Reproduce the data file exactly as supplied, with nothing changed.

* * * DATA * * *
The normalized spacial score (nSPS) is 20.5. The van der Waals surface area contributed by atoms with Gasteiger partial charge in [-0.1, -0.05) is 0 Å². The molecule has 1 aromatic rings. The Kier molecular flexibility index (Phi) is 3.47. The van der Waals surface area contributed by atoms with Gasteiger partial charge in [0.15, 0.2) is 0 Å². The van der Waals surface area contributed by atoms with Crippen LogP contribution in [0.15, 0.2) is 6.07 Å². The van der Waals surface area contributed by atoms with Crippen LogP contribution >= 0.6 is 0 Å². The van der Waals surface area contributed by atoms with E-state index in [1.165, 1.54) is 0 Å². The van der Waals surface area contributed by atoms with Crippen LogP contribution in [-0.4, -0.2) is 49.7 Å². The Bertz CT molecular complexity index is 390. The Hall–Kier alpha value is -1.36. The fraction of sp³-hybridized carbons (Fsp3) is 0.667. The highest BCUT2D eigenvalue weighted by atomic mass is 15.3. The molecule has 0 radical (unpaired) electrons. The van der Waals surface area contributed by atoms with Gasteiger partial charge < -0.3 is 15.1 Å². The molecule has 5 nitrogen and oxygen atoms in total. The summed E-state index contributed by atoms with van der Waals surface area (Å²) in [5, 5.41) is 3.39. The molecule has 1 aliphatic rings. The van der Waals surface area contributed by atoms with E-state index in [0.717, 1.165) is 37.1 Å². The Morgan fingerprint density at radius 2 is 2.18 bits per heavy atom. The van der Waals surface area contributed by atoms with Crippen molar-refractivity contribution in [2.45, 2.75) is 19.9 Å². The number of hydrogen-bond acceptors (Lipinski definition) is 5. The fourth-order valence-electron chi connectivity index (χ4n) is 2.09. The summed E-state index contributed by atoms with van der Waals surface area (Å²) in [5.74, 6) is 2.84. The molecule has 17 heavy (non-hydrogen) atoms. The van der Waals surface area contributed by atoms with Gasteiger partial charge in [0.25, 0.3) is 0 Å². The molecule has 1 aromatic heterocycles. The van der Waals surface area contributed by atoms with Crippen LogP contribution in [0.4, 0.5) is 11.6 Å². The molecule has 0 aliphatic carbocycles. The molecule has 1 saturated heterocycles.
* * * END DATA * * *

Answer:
The normalized spacial score (nSPS) is 20.5. The van der Waals surface area contributed by atoms with Gasteiger partial charge in [-0.1, -0.05) is 0 Å². The molecule has 1 aromatic rings. The Kier molecular flexibility index (Phi) is 3.47. The van der Waals surface area contributed by atoms with Gasteiger partial charge in [0.15, 0.2) is 0 Å². The van der Waals surface area contributed by atoms with Crippen LogP contribution in [0.15, 0.2) is 6.07 Å². The van der Waals surface area contributed by atoms with Crippen LogP contribution >= 0.6 is 0 Å². The van der Waals surface area contributed by atoms with E-state index in [1.165, 1.54) is 0 Å². The van der Waals surface area contributed by atoms with Crippen LogP contribution in [-0.4, -0.2) is 49.7 Å². The Bertz CT molecular complexity index is 390. The Hall–Kier alpha value is -1.36. The fraction of sp³-hybridized carbons (Fsp3) is 0.667. The highest BCUT2D eigenvalue weighted by atomic mass is 15.3. The molecule has 0 radical (unpaired) electrons. The van der Waals surface area contributed by atoms with Gasteiger partial charge < -0.3 is 15.1 Å². The molecule has 5 nitrogen and oxygen atoms in total. The summed E-state index contributed by atoms with van der Waals surface area (Å²) in [5, 5.41) is 3.39. The molecule has 1 aliphatic rings. The van der Waals surface area contributed by atoms with E-state index in [0.717, 1.165) is 37.1 Å². The Morgan fingerprint density at radius 2 is 2.18 bits per heavy atom. The van der Waals surface area contributed by atoms with Crippen molar-refractivity contribution in [2.45, 2.75) is 19.9 Å². The number of hydrogen-bond acceptors (Lipinski definition) is 5. The fourth-order valence-electron chi connectivity index (χ4n) is 2.09. The summed E-state index contributed by atoms with van der Waals surface area (Å²) in [5.74, 6) is 2.84. The molecule has 17 heavy (non-hydrogen) atoms. The van der Waals surface area contributed by atoms with Gasteiger partial charge in [0.25, 0.3) is 0 Å². The molecule has 1 aromatic heterocycles. The van der Waals surface area contributed by atoms with Crippen LogP contribution in [0.4, 0.5) is 11.6 Å². The molecule has 0 aliphatic carbocycles. The molecule has 1 saturated heterocycles.